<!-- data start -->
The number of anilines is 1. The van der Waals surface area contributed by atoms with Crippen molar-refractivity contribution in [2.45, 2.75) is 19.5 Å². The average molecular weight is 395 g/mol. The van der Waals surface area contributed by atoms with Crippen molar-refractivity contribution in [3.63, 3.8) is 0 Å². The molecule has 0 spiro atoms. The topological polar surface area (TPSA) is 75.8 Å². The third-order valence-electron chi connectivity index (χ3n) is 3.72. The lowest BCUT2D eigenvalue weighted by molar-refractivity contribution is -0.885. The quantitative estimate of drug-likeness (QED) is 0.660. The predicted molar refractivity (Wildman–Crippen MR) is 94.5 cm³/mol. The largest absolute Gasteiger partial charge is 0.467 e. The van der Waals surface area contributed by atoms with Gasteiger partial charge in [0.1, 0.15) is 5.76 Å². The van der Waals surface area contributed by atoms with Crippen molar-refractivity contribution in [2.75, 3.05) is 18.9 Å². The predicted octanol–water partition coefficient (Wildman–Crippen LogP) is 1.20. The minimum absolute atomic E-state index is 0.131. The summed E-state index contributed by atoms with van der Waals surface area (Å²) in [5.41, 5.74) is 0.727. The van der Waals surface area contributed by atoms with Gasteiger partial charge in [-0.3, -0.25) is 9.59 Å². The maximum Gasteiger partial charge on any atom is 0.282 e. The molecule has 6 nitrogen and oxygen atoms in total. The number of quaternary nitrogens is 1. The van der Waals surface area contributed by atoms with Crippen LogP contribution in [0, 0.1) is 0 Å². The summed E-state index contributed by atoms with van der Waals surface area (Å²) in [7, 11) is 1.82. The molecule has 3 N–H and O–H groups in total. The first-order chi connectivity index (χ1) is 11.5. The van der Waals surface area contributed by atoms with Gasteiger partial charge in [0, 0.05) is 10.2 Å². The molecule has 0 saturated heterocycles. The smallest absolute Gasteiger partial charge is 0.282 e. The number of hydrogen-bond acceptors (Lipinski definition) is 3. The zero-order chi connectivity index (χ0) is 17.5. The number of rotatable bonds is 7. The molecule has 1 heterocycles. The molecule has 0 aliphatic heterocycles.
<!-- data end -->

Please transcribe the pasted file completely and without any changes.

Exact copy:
The number of anilines is 1. The van der Waals surface area contributed by atoms with Crippen molar-refractivity contribution in [2.45, 2.75) is 19.5 Å². The average molecular weight is 395 g/mol. The van der Waals surface area contributed by atoms with Crippen molar-refractivity contribution in [3.63, 3.8) is 0 Å². The molecule has 0 spiro atoms. The topological polar surface area (TPSA) is 75.8 Å². The third-order valence-electron chi connectivity index (χ3n) is 3.72. The lowest BCUT2D eigenvalue weighted by molar-refractivity contribution is -0.885. The quantitative estimate of drug-likeness (QED) is 0.660. The predicted molar refractivity (Wildman–Crippen MR) is 94.5 cm³/mol. The largest absolute Gasteiger partial charge is 0.467 e. The van der Waals surface area contributed by atoms with Gasteiger partial charge in [0.1, 0.15) is 5.76 Å². The van der Waals surface area contributed by atoms with Crippen molar-refractivity contribution in [2.75, 3.05) is 18.9 Å². The predicted octanol–water partition coefficient (Wildman–Crippen LogP) is 1.20. The minimum absolute atomic E-state index is 0.131. The summed E-state index contributed by atoms with van der Waals surface area (Å²) in [5.41, 5.74) is 0.727. The van der Waals surface area contributed by atoms with Gasteiger partial charge in [-0.3, -0.25) is 9.59 Å². The maximum Gasteiger partial charge on any atom is 0.282 e. The molecule has 6 nitrogen and oxygen atoms in total. The number of quaternary nitrogens is 1. The van der Waals surface area contributed by atoms with Crippen LogP contribution in [0, 0.1) is 0 Å². The summed E-state index contributed by atoms with van der Waals surface area (Å²) in [7, 11) is 1.82. The molecule has 3 N–H and O–H groups in total. The first-order chi connectivity index (χ1) is 11.5. The van der Waals surface area contributed by atoms with Gasteiger partial charge in [0, 0.05) is 10.2 Å². The molecule has 0 saturated heterocycles. The smallest absolute Gasteiger partial charge is 0.282 e. The number of hydrogen-bond acceptors (Lipinski definition) is 3. The zero-order chi connectivity index (χ0) is 17.5. The number of rotatable bonds is 7. The molecule has 1 heterocycles. The molecule has 0 aliphatic heterocycles.